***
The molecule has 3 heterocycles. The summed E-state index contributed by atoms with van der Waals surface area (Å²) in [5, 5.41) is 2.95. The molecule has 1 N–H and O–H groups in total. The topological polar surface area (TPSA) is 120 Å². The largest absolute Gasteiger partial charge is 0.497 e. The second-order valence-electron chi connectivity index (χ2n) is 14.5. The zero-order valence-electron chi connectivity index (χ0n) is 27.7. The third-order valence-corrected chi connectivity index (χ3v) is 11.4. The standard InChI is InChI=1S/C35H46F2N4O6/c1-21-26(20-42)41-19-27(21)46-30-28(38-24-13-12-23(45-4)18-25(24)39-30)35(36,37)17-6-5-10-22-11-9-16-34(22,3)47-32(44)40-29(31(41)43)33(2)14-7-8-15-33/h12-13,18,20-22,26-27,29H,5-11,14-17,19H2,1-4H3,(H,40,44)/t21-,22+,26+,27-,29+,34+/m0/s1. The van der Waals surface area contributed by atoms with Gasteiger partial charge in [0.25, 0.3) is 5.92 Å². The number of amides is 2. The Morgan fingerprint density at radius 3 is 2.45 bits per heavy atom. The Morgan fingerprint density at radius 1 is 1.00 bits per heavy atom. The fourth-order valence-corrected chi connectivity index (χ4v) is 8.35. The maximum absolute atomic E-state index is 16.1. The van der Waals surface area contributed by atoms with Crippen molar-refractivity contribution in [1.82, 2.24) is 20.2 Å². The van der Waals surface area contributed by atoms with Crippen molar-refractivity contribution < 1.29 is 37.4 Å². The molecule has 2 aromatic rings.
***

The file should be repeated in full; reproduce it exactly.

The molecule has 3 heterocycles. The summed E-state index contributed by atoms with van der Waals surface area (Å²) in [5, 5.41) is 2.95. The molecule has 1 N–H and O–H groups in total. The topological polar surface area (TPSA) is 120 Å². The largest absolute Gasteiger partial charge is 0.497 e. The second-order valence-electron chi connectivity index (χ2n) is 14.5. The zero-order valence-electron chi connectivity index (χ0n) is 27.7. The third-order valence-corrected chi connectivity index (χ3v) is 11.4. The standard InChI is InChI=1S/C35H46F2N4O6/c1-21-26(20-42)41-19-27(21)46-30-28(38-24-13-12-23(45-4)18-25(24)39-30)35(36,37)17-6-5-10-22-11-9-16-34(22,3)47-32(44)40-29(31(41)43)33(2)14-7-8-15-33/h12-13,18,20-22,26-27,29H,5-11,14-17,19H2,1-4H3,(H,40,44)/t21-,22+,26+,27-,29+,34+/m0/s1. The van der Waals surface area contributed by atoms with Gasteiger partial charge in [0.25, 0.3) is 5.92 Å². The number of amides is 2. The Morgan fingerprint density at radius 3 is 2.45 bits per heavy atom. The Morgan fingerprint density at radius 1 is 1.00 bits per heavy atom. The fourth-order valence-corrected chi connectivity index (χ4v) is 8.35. The maximum absolute atomic E-state index is 16.1. The van der Waals surface area contributed by atoms with Crippen molar-refractivity contribution in [1.82, 2.24) is 20.2 Å². The van der Waals surface area contributed by atoms with Crippen molar-refractivity contribution < 1.29 is 37.4 Å². The molecule has 2 aromatic rings.